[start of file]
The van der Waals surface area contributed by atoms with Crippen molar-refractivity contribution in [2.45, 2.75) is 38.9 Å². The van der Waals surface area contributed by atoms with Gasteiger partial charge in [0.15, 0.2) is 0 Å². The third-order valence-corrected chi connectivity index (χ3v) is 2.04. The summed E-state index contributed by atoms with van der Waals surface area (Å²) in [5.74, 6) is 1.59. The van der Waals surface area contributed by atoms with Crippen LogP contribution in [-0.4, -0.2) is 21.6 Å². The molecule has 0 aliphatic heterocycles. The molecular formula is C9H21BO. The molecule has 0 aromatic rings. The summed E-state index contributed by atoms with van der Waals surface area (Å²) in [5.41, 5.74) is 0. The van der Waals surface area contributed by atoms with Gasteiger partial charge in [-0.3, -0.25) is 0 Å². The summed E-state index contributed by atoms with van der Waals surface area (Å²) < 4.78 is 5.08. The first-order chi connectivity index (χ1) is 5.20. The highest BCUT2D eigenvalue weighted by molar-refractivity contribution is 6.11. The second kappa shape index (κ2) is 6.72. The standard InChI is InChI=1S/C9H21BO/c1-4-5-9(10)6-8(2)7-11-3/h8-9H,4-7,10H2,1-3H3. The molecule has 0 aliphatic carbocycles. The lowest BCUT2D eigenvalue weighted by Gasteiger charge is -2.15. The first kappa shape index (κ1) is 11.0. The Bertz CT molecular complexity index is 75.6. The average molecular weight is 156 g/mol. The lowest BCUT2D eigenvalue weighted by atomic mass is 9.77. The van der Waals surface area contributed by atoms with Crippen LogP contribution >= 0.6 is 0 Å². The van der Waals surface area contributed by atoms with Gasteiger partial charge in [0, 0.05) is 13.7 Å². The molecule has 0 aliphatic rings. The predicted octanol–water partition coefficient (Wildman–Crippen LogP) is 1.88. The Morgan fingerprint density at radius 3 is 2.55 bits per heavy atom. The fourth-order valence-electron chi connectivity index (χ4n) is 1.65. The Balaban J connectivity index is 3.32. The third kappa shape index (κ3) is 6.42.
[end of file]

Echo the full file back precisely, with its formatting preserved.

The van der Waals surface area contributed by atoms with Crippen molar-refractivity contribution in [2.45, 2.75) is 38.9 Å². The van der Waals surface area contributed by atoms with Gasteiger partial charge in [0.15, 0.2) is 0 Å². The third-order valence-corrected chi connectivity index (χ3v) is 2.04. The summed E-state index contributed by atoms with van der Waals surface area (Å²) in [5.74, 6) is 1.59. The van der Waals surface area contributed by atoms with Crippen LogP contribution in [-0.4, -0.2) is 21.6 Å². The molecule has 0 aliphatic heterocycles. The molecular formula is C9H21BO. The molecule has 0 aromatic rings. The summed E-state index contributed by atoms with van der Waals surface area (Å²) in [5.41, 5.74) is 0. The van der Waals surface area contributed by atoms with Gasteiger partial charge in [-0.3, -0.25) is 0 Å². The summed E-state index contributed by atoms with van der Waals surface area (Å²) < 4.78 is 5.08. The first-order chi connectivity index (χ1) is 5.20. The highest BCUT2D eigenvalue weighted by molar-refractivity contribution is 6.11. The second kappa shape index (κ2) is 6.72. The standard InChI is InChI=1S/C9H21BO/c1-4-5-9(10)6-8(2)7-11-3/h8-9H,4-7,10H2,1-3H3. The molecule has 0 aliphatic carbocycles. The lowest BCUT2D eigenvalue weighted by Gasteiger charge is -2.15. The first kappa shape index (κ1) is 11.0. The Bertz CT molecular complexity index is 75.6. The average molecular weight is 156 g/mol. The lowest BCUT2D eigenvalue weighted by atomic mass is 9.77. The van der Waals surface area contributed by atoms with Crippen LogP contribution >= 0.6 is 0 Å². The van der Waals surface area contributed by atoms with Gasteiger partial charge in [0, 0.05) is 13.7 Å². The molecule has 0 aliphatic rings. The predicted octanol–water partition coefficient (Wildman–Crippen LogP) is 1.88. The Morgan fingerprint density at radius 3 is 2.55 bits per heavy atom. The fourth-order valence-electron chi connectivity index (χ4n) is 1.65. The Balaban J connectivity index is 3.32. The third kappa shape index (κ3) is 6.42.